Lesson plan

Learning About Angela Davis

This lesson plan teaches students about Angela Davis. Students will have a brief introduction to her life as an activist, scholar, and writer by reading a short informational text and answering comprehension questions.
Grade Subject View aligned standards

Use this reading and writing lesson plan to give your first and second graders an introduction to Angela Davis and her life as an activist, scholar, and writer. Students will begin learning about Angela Davis by reading a short biographical text as a class, building vocabulary by clarifying and defining important terms along the way. Then children will work in partnerships to reflect on reading comprehension questions about what they found interesting about Angela Davis and the importance of education.

  • Students will be able to gather information from provided sources to answer a question.
  • Students will be able to participate in collaborative conversations.
(5 minutes)
  • Gather the students together in a circle.
  • Display the poster A-Z African American Visionaries.
  • Read through the poster and explain to students that each person highlighted on the poster is a black American who has made an important impact on American history. Explain to the students that the people featured on the poster are authors, activists, artists, and revolutionaries.
  • Explain to the students that one important person that isn't featured on the poster is a woman named Angela Davis.
  • Elaborate that Angela Davis is a very well known author, activist, and scholar, and they will learn about her today.
(20 minutes)
  • Pass out the Who is Angela Davis? worksheet to students and project your copy on the whiteboard.
  • Read through the definitions that are provided on the worksheet prior to reading the text and reinforce to students that it's important to understand difficult words before we start reading.
  • Read the text aloud once, pausing to clarify difficult words. Involve students in the text by asking them to paraphrase what you just read.
  • Pass out highlighters to students and read through the text once more. Encourage student volunteers to help you read.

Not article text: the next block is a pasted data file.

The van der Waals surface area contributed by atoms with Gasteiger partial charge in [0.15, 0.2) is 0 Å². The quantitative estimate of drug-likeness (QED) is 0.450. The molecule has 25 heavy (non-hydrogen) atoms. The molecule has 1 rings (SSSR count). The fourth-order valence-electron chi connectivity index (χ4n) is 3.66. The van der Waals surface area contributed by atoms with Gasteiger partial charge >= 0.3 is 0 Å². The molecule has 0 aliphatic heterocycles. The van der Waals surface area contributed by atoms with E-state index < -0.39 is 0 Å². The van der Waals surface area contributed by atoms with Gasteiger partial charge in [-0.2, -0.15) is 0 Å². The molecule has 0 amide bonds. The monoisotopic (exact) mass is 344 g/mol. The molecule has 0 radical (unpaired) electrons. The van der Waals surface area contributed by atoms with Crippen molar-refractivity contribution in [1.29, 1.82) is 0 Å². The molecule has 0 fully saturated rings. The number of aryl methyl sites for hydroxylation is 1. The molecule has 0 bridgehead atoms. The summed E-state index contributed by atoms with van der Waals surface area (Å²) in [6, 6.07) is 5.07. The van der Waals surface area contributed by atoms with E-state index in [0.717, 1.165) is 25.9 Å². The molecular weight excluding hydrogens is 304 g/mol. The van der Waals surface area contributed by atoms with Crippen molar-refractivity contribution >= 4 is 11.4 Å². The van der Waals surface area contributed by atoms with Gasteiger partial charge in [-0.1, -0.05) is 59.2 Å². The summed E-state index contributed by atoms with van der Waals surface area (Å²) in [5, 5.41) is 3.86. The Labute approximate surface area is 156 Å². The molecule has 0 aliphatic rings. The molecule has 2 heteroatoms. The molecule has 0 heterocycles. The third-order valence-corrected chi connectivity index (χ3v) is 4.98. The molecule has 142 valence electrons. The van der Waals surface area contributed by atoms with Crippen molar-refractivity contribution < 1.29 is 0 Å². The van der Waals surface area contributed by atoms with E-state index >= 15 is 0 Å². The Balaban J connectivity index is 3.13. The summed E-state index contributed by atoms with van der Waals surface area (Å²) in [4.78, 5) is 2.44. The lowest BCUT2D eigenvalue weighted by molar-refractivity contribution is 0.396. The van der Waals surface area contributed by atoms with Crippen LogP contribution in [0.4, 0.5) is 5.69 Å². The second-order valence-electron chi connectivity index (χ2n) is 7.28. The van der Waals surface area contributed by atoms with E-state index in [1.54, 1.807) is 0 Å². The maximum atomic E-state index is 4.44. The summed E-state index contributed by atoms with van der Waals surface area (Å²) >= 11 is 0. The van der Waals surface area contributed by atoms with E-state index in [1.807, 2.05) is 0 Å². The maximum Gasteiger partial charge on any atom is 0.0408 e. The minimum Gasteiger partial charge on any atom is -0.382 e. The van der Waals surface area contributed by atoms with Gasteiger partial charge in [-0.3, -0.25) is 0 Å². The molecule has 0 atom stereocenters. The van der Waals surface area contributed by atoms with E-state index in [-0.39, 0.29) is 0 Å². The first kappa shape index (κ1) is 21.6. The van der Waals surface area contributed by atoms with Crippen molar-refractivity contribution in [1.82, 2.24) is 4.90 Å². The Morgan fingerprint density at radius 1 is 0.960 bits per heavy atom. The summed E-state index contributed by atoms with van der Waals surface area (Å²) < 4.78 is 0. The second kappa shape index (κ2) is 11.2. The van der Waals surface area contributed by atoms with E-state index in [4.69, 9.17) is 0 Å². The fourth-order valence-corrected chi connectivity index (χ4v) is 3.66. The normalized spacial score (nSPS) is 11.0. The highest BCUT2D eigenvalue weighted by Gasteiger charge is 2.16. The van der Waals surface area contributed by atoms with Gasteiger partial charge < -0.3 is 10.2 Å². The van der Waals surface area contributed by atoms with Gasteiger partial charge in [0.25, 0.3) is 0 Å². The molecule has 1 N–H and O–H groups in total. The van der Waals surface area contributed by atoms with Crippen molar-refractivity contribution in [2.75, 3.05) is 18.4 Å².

• Instruct students to highlight two sentences that they found interesting in the text. Allow them time to share their ideas with an elbow partner.
(15 minutes)
  • Read the definition of civil rights from the worksheet. Complete a "think-aloud" where you paraphrase the definition in your own words. For example, you might say, "The civil rights movement was about all people having equal rights. It was led by African Americans, people like Angela Davis. People need to have equal rights if we want them to live happy and healthy lives. I'm going to write 'equal rights for everyone so they can be happy and healthy'."
  • Put students into partnerships and pass out coloring materials. Allow partnerships time to paraphrase the definitions in their own words, and create drawings to go along with each definition.
  • Provide students with time to share their definitions with the rest of the class, and clarify any confusion as necessary.
(15 minutes)
  • Read the directions for the last two questions on the worksheet.
  • Allow students to work in partnerships to answer them, and rotate around the room to support students as needed.


  • Encourage students to learn about another female activist from the same time period as Angela Davis. Instruct students to write down what they learned and compare/contrast both women.
  • Support students in creating a "Voices of the Civil Rights Movement" bulletin board where they place art, information, and questions about other civil rights leaders.


  • Allow students to work in a small, teacher-led group during Independent Work Time.
  • Support students by highlighting important information and/or making the text larger.
  • Allow students to record their answers to the questions on a device instead of writing their answers down.
  • Provide age-appropriate background information about women's rights and civil rights prior to the lesson.
  • Provide students with devices to conduct research about other female activists during the civil rights movement.
  • Allow students to type their answers on a computer.
  • Collect student worksheets and use them to assess the lesson's objectives.
(5 minutes)
  • Bring the students back together as a class.
  • Allow students to share the answers to one of the following prompts:
    • Angela Davis believed education was important because ____.
    • Something interesting about Angela Davis is ____.
    • Something I'd like to learn more about Angela Davis is ____.

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